A: Probably state cross country. Two years we’ve gone to state for cross country.

I went this year, and my teammate (junior) Gabe Hatch made his first appearance. He works so hard so it’s fun to see him make it and share the experience with him. That was awesome.

Q: Any challenges so far?

A: It’s hard to stay on top of it, with sports and school, and trying to be the best servant leader possible. You can go through the motions and be average, but if you actually work at it to be great, I think that’s the hard part.

The difference between mediocrity and greatness is extra effort, and I live by that every single day. If I’m not giving 100% there’s kind of no point, you have to work hard every day to improve other people’s lives and improve the school culture and teams. It’s a collective effort for everyone. Staying on top of that is exhausting sometimes, but it’s worth it.

Q: What do you think you’ll miss most about high school?

A: Probably every day seeing my friends. It’s cool seeing everyone and making new relationships. I think that’s what I’m going to miss most, the family feel of Lakewood.

Stephanie Davey: 425-339-3192;; Twitter: @stephrdavey.

More in Local News

No flashing lights planned for giant Port of Everett cranes

The Port sought public input on making them blue and adding lights or keeping them as they were.

Gun-ammunition bill is suffocated by GOP amendments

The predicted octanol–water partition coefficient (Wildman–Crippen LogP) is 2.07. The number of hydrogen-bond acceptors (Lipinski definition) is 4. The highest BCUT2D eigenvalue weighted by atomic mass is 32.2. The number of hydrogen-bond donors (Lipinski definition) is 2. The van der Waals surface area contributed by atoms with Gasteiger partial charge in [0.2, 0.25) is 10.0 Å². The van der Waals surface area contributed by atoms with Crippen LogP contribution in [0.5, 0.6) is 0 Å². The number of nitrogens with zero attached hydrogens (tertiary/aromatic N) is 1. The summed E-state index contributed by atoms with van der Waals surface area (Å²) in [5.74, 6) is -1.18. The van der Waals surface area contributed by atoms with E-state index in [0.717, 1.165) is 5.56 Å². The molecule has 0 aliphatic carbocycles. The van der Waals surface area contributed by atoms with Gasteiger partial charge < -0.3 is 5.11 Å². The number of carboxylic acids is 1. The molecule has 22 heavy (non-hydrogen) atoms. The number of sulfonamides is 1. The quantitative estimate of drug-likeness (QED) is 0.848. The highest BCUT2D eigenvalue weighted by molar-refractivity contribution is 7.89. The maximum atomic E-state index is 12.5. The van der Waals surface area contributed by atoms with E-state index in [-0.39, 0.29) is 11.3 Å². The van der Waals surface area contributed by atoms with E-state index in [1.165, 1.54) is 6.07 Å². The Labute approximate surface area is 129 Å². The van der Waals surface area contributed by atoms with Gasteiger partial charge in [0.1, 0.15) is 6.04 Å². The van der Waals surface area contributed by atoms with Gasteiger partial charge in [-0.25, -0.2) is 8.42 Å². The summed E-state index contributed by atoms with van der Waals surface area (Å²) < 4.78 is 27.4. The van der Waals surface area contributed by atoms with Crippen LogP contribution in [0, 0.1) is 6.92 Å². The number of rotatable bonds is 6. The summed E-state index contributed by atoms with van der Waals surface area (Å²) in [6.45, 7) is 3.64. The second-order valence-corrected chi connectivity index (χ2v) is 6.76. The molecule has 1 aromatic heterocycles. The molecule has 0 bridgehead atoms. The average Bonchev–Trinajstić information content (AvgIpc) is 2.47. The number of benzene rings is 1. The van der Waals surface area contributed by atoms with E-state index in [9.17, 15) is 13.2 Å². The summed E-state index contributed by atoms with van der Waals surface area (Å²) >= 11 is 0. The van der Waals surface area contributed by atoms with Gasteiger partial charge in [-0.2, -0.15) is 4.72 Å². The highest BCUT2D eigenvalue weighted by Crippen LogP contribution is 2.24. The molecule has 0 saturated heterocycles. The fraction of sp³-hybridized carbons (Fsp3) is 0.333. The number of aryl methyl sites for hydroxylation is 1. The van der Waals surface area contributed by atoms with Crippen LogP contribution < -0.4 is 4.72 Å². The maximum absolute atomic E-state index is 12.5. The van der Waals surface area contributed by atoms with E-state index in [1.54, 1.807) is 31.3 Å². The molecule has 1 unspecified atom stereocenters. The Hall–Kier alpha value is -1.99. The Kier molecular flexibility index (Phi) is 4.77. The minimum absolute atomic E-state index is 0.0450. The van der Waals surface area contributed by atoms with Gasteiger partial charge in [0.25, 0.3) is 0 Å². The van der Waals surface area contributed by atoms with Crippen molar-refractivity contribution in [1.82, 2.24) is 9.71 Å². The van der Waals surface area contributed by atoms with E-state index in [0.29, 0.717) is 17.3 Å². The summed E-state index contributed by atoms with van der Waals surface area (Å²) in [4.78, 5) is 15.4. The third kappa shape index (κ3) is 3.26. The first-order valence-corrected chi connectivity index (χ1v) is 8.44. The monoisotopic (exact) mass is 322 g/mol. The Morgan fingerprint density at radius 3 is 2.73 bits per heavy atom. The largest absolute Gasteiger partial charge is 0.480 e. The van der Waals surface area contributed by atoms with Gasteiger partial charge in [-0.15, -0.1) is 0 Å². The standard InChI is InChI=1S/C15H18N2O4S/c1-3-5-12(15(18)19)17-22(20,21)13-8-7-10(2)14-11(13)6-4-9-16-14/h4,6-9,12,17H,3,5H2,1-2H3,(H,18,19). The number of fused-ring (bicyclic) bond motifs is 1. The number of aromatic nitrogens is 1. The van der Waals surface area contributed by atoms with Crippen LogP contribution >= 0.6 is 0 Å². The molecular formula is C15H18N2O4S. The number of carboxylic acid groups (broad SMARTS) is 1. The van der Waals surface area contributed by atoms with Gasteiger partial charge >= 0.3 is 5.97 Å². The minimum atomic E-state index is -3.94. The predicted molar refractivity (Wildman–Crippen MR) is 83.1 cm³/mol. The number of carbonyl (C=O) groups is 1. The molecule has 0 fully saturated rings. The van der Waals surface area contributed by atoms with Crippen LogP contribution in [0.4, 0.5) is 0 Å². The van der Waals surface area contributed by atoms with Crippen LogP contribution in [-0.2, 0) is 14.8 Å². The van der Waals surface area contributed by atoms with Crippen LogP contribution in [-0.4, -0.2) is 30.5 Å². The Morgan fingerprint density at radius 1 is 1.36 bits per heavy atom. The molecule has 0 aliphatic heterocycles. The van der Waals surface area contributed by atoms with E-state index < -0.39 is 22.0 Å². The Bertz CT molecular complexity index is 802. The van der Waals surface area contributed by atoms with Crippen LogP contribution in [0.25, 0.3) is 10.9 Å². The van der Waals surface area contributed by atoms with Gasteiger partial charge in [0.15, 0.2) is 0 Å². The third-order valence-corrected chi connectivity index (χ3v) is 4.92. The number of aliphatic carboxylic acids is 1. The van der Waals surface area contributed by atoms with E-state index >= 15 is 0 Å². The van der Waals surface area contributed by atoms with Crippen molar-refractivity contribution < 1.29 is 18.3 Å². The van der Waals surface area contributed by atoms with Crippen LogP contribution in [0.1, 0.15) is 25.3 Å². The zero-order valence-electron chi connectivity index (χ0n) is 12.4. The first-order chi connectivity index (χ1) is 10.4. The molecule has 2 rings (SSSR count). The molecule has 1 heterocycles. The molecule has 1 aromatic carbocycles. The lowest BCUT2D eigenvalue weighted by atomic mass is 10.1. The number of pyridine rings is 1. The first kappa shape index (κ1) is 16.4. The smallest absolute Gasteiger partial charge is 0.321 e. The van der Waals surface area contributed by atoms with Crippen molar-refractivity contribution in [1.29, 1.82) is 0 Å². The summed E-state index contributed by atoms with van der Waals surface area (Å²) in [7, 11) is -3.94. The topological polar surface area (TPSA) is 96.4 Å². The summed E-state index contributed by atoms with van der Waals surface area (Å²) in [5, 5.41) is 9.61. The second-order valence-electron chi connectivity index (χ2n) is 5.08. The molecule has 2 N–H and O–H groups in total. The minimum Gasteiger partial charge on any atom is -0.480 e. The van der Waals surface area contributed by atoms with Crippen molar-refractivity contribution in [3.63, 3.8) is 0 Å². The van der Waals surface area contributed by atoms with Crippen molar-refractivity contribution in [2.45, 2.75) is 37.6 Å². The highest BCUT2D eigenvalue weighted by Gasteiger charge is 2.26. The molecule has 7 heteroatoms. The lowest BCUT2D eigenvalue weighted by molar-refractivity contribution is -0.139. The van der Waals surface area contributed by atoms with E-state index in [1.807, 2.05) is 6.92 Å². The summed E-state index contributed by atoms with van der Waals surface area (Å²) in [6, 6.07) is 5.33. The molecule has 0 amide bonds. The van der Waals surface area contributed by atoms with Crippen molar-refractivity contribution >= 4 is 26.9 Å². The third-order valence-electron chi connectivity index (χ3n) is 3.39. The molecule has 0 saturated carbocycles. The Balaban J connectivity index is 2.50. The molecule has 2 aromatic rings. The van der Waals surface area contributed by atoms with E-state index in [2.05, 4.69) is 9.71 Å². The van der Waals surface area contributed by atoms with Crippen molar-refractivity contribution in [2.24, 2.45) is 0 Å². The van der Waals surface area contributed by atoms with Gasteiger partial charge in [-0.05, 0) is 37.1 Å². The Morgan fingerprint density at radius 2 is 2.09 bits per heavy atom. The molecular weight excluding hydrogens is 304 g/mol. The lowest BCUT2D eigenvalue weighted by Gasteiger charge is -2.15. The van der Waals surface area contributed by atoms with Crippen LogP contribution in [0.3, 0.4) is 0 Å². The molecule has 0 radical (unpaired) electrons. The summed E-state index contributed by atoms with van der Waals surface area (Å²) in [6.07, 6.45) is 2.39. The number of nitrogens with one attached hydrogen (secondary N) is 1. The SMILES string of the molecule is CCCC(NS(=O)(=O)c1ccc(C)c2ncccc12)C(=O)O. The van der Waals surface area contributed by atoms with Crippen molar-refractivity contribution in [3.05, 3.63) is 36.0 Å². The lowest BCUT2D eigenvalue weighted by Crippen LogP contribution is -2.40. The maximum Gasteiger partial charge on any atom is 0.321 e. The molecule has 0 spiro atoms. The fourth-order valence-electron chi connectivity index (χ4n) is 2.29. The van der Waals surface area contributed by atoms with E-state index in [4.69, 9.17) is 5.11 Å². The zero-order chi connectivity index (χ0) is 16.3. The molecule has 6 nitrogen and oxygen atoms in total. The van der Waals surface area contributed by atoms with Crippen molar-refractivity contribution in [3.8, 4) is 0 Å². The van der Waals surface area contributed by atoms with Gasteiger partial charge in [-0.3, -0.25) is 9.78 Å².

It’s Day 40 of 60 of the 2020 session of the Washington Legislature in Olympia.

Edmonds School District leaders plan for another school bond

It won’t be in April, but the district could float another bond proposal in August or November.

Meet the newest Daily Herald reporter, Rachel Riley

In this episode of “Herald Headlines,” Executive Editor Phil O’Connor interviews a new staffer.

Boeing asks that its big state tax break be suspended

The company hopes the move will resolve a trade dispute involving European rival Airbus.

Will Boy Scout bankruptcy sweep abuse cases under the rug?

38 scouting officials in Washington were known to be a danger to kids, including one in Everett.

South Lynnwood Park to get $2.5 million renovation

A new soccer field, covered picnic area and accessibility upgrades are among the improvements.

3 choices: How Swift, light rail should hook up in Shoreline

Do you prefer the 185th street corridor, the Aurora Transit Center or decongestion?

The dawn of aviation in Snohomish County

An 1928 event celebrated the opening of the county’s first airport, between Everett and Marysville.

Most Read